"Pop Internationalism"
Jim Blair

Pop Internationalism
by Paul Krugman
MIT Press, 1996
221 pages.

This book has 13 chapters, each a previously published essay or speech (except chapter 7 which is a review Krugman wrote of Laura Tyson's "Who's Bashing Whom?" for the New York Review of Books. They rejected it.)

The other chapters were first published in a wide range of places: Foreign Affairs, Harvard Business Review, American Economic Review, Peace Economics Peace Science and Public Policy, The Wilson Quarterly, New Perspectives Quarterly, Science, and Scientific American.

There is some redundancy and overlap between chapters because of this, but I found the book to be interesting and worthwhile. Krugman confirms many points about international trade (and economics in general) that I have made in many of my posts and web page items, so of course I enjoyed the book :-)

And I don't always agree with him: see my review of Peddling Prosperity (on my web page).

Chapter titles include "Does Third World Growth Hurt First World Prosperity?" ,"The Myth of Asia's Miracle" and "Technology's Revenge".

Is trade like war?

The main theme is that we hear too much about the supposed similarity of foreign trade with either war or sports or business. So much so that many people have come to believe this analogy. But, as he stresses, there are basic differences that render this comparison worse than useless.

While sports is a "win/lose" situation, and war can be "win/lose" or "lose/lose even more", trade is "win/win". The world is better off because of trade and so are most people. A corporation that does not keep up with the competition may go out of business, but countries do not.

Some useful insights

Here are some of his claims that I have also made in various posts, and are to be found in various of my web page items.

The much discussed "loss of wages" in the US since the 1980's (or 70's or 60's or 50's depending on your source) is really a decrease in the rate of incrase. If the "overcorrection" that the CPI makes for inflation is considered, wages have continued to grow, just at an ever slower rate. See my "Inflation & Federal Reserve Policy" or "Are Things getting Better or Worse?" for examples.

Opponents of foreign trade talk about the "loss of jobs", while supporters stress the "gain in jobs". Economic theory claims neither: the number of jobs is not predicted to change because of foreign trade, but the kind of jobs will. Or to say it another way, both sides are correct. Many jobs will be lost and an equal number gained. See my "Use of Statistics".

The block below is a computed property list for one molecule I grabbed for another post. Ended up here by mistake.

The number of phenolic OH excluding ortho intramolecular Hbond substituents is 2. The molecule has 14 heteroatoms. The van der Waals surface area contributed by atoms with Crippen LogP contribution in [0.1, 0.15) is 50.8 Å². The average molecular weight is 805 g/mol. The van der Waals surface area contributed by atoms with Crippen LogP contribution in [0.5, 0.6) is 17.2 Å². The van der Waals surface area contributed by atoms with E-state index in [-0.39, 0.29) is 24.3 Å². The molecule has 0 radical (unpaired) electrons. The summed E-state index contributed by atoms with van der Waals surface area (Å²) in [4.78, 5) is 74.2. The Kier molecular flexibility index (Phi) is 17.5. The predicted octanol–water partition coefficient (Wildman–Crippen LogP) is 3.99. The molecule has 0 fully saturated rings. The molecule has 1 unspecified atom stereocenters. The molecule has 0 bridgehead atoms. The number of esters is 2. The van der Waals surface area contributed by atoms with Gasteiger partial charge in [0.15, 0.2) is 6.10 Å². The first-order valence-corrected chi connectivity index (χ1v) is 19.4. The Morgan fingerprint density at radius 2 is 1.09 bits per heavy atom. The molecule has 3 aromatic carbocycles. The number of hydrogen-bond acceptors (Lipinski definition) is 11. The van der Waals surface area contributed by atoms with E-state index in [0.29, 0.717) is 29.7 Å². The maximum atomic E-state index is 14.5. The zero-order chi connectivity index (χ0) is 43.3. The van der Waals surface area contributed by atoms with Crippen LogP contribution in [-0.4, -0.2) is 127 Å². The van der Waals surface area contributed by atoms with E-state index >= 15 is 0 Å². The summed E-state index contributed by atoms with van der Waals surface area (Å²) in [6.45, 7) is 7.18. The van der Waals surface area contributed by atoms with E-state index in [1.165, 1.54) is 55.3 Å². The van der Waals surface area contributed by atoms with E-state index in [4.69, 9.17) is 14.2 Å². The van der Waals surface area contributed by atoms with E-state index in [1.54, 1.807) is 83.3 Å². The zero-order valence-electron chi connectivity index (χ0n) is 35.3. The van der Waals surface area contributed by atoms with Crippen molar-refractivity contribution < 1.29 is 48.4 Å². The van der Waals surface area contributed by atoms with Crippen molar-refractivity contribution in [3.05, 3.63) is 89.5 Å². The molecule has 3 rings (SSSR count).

While international trade does have the effect of reducing the gap between rich and poor worldwide, it also has the effect of widening that gap in the USA. The poor and unskilled here are put into competition with the poor and unskilled abroad: the rich and skilled here have a wider market for their skills and talents.

While international trade is a good thing, it is not really all that important to the US economy. Only about 10 % of our total economy is connected to trade. (But I think he understates the impact. Consider that about half of the oil we burn is imported, but it would cause some major readjustment of our economy if that were cut off- see "The Economics of CO2" on the Environment section of my web page.)

A claim he makes that I have not is this: he says that the critics of foreign trade have not gone "beyond" the basic economics text book explanations of comparative advantage. They haven't even understood the basics! They are referred as Pop Internationalists.

On being interesting

In his presentation of economic ideas, Krugman does sound a bit like he is telling us to eat more vegetables and get more exercise. Of course he is correct. As Bill Buckley said in response to a similar criticism, it is hard to come up with "interesting" and "novel" ideas and proposals if you confine yourself to eternal truth.

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